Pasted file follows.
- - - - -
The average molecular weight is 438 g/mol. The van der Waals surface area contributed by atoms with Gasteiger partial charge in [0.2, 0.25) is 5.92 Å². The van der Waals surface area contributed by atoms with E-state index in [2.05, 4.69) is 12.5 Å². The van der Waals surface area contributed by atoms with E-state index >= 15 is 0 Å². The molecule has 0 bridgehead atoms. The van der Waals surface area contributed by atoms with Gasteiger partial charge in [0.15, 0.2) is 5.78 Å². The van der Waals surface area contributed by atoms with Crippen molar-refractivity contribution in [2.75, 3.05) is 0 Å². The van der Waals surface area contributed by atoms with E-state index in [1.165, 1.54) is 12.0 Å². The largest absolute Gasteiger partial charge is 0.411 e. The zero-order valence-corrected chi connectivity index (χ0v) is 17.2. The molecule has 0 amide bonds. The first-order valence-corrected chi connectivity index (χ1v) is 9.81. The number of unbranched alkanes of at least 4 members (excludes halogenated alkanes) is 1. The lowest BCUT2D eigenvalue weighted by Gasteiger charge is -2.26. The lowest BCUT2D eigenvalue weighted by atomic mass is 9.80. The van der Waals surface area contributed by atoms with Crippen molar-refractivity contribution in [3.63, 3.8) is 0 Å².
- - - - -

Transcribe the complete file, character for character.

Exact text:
The average molecular weight is 438 g/mol. The van der Waals surface area contributed by atoms with Gasteiger partial charge in [0.2, 0.25) is 5.92 Å². The van der Waals surface area contributed by atoms with E-state index in [2.05, 4.69) is 12.5 Å². The van der Waals surface area contributed by atoms with E-state index >= 15 is 0 Å². The molecule has 0 bridgehead atoms. The van der Waals surface area contributed by atoms with Gasteiger partial charge in [0.15, 0.2) is 5.78 Å². The van der Waals surface area contributed by atoms with Crippen molar-refractivity contribution in [2.75, 3.05) is 0 Å². The van der Waals surface area contributed by atoms with E-state index in [1.165, 1.54) is 12.0 Å². The largest absolute Gasteiger partial charge is 0.411 e. The zero-order valence-corrected chi connectivity index (χ0v) is 17.2. The molecule has 0 amide bonds. The first-order valence-corrected chi connectivity index (χ1v) is 9.81. The number of unbranched alkanes of at least 4 members (excludes halogenated alkanes) is 1. The lowest BCUT2D eigenvalue weighted by Gasteiger charge is -2.26. The lowest BCUT2D eigenvalue weighted by atomic mass is 9.80. The van der Waals surface area contributed by atoms with Crippen molar-refractivity contribution in [3.63, 3.8) is 0 Å².